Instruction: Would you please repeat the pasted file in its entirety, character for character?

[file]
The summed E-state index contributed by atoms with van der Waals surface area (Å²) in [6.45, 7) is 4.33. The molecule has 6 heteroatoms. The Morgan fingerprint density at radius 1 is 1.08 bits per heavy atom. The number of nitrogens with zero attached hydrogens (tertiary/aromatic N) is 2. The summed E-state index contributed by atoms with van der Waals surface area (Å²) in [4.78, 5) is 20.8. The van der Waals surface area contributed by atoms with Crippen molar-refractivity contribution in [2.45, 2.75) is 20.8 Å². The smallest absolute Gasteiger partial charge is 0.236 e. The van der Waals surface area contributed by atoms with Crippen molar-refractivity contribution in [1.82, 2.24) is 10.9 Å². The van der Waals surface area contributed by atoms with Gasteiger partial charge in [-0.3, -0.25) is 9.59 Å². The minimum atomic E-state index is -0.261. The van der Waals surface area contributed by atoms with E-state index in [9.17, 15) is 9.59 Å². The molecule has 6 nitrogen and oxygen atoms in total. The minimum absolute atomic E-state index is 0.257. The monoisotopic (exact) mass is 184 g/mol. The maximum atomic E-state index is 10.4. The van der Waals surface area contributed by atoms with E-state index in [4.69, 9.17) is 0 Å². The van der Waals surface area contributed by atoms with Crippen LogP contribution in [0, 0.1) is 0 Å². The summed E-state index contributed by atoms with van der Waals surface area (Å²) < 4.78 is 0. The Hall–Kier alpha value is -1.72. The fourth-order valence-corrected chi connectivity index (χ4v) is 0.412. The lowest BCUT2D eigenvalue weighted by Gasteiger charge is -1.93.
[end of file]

The summed E-state index contributed by atoms with van der Waals surface area (Å²) in [6.45, 7) is 4.33. The molecule has 6 heteroatoms. The Morgan fingerprint density at radius 1 is 1.08 bits per heavy atom. The number of nitrogens with zero attached hydrogens (tertiary/aromatic N) is 2. The summed E-state index contributed by atoms with van der Waals surface area (Å²) in [4.78, 5) is 20.8. The van der Waals surface area contributed by atoms with Crippen molar-refractivity contribution in [2.45, 2.75) is 20.8 Å². The smallest absolute Gasteiger partial charge is 0.236 e. The van der Waals surface area contributed by atoms with Crippen molar-refractivity contribution in [1.82, 2.24) is 10.9 Å². The van der Waals surface area contributed by atoms with Gasteiger partial charge in [-0.3, -0.25) is 9.59 Å². The minimum atomic E-state index is -0.261. The van der Waals surface area contributed by atoms with E-state index in [9.17, 15) is 9.59 Å². The molecule has 6 nitrogen and oxygen atoms in total. The minimum absolute atomic E-state index is 0.257. The monoisotopic (exact) mass is 184 g/mol. The maximum atomic E-state index is 10.4. The van der Waals surface area contributed by atoms with E-state index in [4.69, 9.17) is 0 Å². The van der Waals surface area contributed by atoms with Crippen LogP contribution in [0, 0.1) is 0 Å². The summed E-state index contributed by atoms with van der Waals surface area (Å²) < 4.78 is 0. The Hall–Kier alpha value is -1.72. The fourth-order valence-corrected chi connectivity index (χ4v) is 0.412. The lowest BCUT2D eigenvalue weighted by Gasteiger charge is -1.93.